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The Man Behind "The Lady"

Portia Favro and Marilee Devries

The writer Elizabeth Nelson argues in her work, “The Lady of Shallot” that artists of the time show “the poem in a number of ways, the most popular of which include variations on the themes of the embowered lady isolated from life and love and the conflict between the artist's own sensual vision and his need to experience life directly.” @

As there was a psychological and societal tone and need for women to be kept within the bounds of a home setting for protection and to serve a purpose during the Victorian Period, Tennyson’s poem shows a similar situation in “The Lady of Shalott”. @

According to Hunt in a commentary about Poems, he says that during a discussion with the publisher, Moxon about the book and The Lady that, “The Lady of Shalott" was the picture and character he cared for ‘the most of all’(page 74).”@ Perhaps this is a moment of connection between Tennyson, Moxon and Hunt within Poems, as their is an underlying feeling to express and tell this woman’s story and perhaps reveal a comment upon society - even with the separation of time.
The Lady of Shalott (reproduction)
The Lady of Shalott (reproduction)
Dante Gabriel Rossetti
Another way to look at Tennyson’s role in commenting on women in Victorian society is through the eyes of the Pre-Raphaelites, a radical group developed in 1849 that challenged the normalities of artistic methods@. According to writer Erin Frauenhofer’s article, “Men vs. Women: Illustration ‘The Lady of Shallot’”, artists were typically trained at the Royal Academys throughout Europe, and the Pre-Raphaelites were challenging and rebelling against the teachings@. For example, Frauenhofer says that “Royal Academy schools, which emphasized pyramidal compositions of figures, imbalanced lighting, and the prominence of tone and shadow at the expense of color."@ The Pre-Raphaelites instead focused on using more two-dimensional and flat figures, and realism (like a photograph) within their art, instead of playing up various parts of the visual hierarchy.@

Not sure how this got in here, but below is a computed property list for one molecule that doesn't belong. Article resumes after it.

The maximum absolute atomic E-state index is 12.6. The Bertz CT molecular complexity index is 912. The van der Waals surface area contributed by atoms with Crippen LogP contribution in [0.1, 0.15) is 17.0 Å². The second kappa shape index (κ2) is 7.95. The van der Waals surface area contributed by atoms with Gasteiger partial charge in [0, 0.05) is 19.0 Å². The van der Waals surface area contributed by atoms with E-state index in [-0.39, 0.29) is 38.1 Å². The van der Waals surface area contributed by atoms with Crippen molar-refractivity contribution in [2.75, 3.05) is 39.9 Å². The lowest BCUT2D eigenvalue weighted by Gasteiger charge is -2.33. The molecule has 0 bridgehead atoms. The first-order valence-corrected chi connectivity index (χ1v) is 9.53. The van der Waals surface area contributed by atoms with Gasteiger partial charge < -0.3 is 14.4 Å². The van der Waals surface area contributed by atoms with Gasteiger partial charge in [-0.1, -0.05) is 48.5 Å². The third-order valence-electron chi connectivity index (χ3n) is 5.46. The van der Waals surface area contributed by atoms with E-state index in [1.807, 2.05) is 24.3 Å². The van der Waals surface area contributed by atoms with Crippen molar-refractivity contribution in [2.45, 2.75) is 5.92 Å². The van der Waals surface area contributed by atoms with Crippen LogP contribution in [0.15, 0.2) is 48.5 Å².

This art movement connects to the “Lady of Shalott” as an inspiring subject, whom male painters used to show different roles of women in Victorian society. It is argued that the poem itself “appealed to these artists because of its eroticized medieval setting and tragic subject, popular themes in Pre-Raphaelite art...painted various scenes from the poem, capturing their fascination with themes of tragic love, the beautiful, imprisoned woman figure, and the conflicted role of the artist.”@ These pieces show how men viewed women in society largely as ornaments and used to fill a very specific role as “seen but not heard” and to be visually appealing but not insightful with conversations.

In contrast, while male artists may have had a more sexualized portrayal of “The Lady”, female painters who emerged during the Victorian Period such as Elizabeth Siddal, Inez Warry and Florence Rutland also created their own versions of the Lady.@ Overall, the female interpretation was a less dramatic and perhaps more realistic view of women in society - touching and showing Pre-Raphaelite views. Through Tennyson’s words, artists were depicting various interpretations and views of women from the text in Victorian society, which do not all necessarily agree with one another.